Table of Contents
- How is paradox different from irony?
- What is an example of a paradox?
- What is the difference between a paradox and an oxymoron?
- What are three types of irony?
How is paradox different from irony?
Irony is saying something and meaning the opposite, or an outcome that is the opposite of what I expected. A paradox is statement that seems contradictory but is in effect true. … This is a paradox. It’s ironic, that people who claim to hate violence are often the first to throw a punch.
What is an example of a paradox?
Common Examples of Paradox One of the most famous paradoxes is called the liar’s paradox, and is evident in the following sentence: “This statement is false.” Another variation of the liar’s paradox would be, “Everything I say is a lie.”
What is the difference between a paradox and an oxymoron?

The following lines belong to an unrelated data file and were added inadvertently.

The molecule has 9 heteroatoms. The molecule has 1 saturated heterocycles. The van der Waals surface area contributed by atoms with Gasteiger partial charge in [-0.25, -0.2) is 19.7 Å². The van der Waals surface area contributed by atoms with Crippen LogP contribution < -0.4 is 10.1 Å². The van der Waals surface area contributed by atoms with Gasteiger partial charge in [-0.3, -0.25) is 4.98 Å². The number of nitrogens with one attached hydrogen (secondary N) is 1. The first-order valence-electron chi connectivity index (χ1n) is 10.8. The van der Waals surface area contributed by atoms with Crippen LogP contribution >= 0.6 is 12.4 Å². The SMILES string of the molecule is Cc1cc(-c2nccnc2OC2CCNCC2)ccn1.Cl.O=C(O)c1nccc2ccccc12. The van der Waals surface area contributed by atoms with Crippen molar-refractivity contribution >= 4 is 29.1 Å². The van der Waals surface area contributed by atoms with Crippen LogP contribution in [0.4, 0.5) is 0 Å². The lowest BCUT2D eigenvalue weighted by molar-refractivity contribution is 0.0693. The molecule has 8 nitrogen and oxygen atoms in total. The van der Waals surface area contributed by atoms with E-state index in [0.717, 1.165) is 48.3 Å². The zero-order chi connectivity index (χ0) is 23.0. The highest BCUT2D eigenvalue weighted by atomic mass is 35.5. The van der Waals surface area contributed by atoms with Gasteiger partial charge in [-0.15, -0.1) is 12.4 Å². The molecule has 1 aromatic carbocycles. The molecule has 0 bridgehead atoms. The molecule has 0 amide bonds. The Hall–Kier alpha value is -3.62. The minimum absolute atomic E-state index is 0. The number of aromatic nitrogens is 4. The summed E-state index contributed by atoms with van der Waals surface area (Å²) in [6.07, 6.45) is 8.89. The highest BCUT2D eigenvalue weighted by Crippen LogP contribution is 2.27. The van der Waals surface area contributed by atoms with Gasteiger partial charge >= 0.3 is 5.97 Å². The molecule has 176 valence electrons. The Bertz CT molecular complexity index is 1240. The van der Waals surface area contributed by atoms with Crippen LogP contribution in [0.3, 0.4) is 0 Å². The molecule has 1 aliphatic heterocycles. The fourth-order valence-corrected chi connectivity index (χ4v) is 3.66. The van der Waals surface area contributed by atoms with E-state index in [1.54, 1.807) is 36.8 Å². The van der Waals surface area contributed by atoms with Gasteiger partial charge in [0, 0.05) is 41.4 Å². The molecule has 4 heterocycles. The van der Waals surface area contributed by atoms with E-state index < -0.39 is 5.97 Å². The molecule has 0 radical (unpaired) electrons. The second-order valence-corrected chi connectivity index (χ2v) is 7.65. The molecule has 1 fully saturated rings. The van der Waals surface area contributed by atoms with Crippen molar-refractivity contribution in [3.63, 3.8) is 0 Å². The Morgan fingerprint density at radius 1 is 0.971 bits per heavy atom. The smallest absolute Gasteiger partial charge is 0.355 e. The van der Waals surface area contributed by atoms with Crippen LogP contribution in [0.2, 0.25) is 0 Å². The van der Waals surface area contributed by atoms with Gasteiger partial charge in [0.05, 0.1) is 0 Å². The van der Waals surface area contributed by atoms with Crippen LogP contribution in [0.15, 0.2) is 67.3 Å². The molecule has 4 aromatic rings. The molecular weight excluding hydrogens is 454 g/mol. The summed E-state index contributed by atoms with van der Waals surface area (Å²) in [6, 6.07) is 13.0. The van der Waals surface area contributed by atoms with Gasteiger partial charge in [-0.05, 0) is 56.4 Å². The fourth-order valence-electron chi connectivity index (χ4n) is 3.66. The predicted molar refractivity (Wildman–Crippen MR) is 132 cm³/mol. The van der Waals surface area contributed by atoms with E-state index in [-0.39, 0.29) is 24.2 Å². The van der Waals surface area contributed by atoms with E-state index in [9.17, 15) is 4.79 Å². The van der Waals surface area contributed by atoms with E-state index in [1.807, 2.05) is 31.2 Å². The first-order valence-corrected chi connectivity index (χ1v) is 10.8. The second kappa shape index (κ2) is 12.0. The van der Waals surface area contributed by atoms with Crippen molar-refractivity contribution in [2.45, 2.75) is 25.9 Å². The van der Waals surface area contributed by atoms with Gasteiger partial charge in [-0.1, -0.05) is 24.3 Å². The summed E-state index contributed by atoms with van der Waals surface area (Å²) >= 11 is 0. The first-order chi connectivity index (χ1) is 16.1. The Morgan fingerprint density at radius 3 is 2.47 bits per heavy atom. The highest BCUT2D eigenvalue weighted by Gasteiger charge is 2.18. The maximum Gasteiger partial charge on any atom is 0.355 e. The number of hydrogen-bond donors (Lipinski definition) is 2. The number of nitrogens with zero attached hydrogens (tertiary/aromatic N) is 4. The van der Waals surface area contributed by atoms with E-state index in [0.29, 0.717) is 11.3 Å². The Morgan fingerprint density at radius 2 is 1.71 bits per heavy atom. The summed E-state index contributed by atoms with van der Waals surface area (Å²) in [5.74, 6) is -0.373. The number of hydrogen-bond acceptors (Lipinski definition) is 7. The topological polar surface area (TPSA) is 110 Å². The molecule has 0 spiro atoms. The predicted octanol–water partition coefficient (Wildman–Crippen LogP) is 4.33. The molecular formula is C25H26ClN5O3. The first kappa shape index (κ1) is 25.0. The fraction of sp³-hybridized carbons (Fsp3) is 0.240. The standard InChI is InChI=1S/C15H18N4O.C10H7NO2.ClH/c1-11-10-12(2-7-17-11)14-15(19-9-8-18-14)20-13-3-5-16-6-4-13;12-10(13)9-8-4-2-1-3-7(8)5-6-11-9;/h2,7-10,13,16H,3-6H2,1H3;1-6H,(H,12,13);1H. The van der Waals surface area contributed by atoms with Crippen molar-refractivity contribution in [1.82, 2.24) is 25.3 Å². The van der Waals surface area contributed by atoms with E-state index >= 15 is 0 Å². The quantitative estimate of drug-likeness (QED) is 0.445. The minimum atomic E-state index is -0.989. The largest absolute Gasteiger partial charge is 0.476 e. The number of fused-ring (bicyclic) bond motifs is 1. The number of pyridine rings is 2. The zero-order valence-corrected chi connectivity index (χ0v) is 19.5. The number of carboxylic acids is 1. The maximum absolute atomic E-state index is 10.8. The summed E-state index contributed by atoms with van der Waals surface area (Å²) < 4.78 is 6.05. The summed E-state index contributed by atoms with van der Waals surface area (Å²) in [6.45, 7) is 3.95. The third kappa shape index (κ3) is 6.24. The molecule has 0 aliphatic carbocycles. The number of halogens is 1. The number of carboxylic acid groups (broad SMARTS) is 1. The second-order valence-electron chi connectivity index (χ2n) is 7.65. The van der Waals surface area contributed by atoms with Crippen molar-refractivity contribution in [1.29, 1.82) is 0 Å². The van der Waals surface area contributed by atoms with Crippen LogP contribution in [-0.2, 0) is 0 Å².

While Paradox is a statement or a group of statements, oxymoron is a combination of two contradictory terms. Paradox is apparently a true statement leads to a situation that defies intuition. Paradox consists of a whole sentence. Oxymoron on the other hand comes with only two words that contradicts itself.
What are three types of irony?
Definition: There are three types of irony: verbal, situational and dramatic. Verbal irony occurs when a speaker’s intention is the opposite of what he or she is saying. … Dramatic irony occurs when the audience knows a key piece of information that a character in a play, movie or novel does not.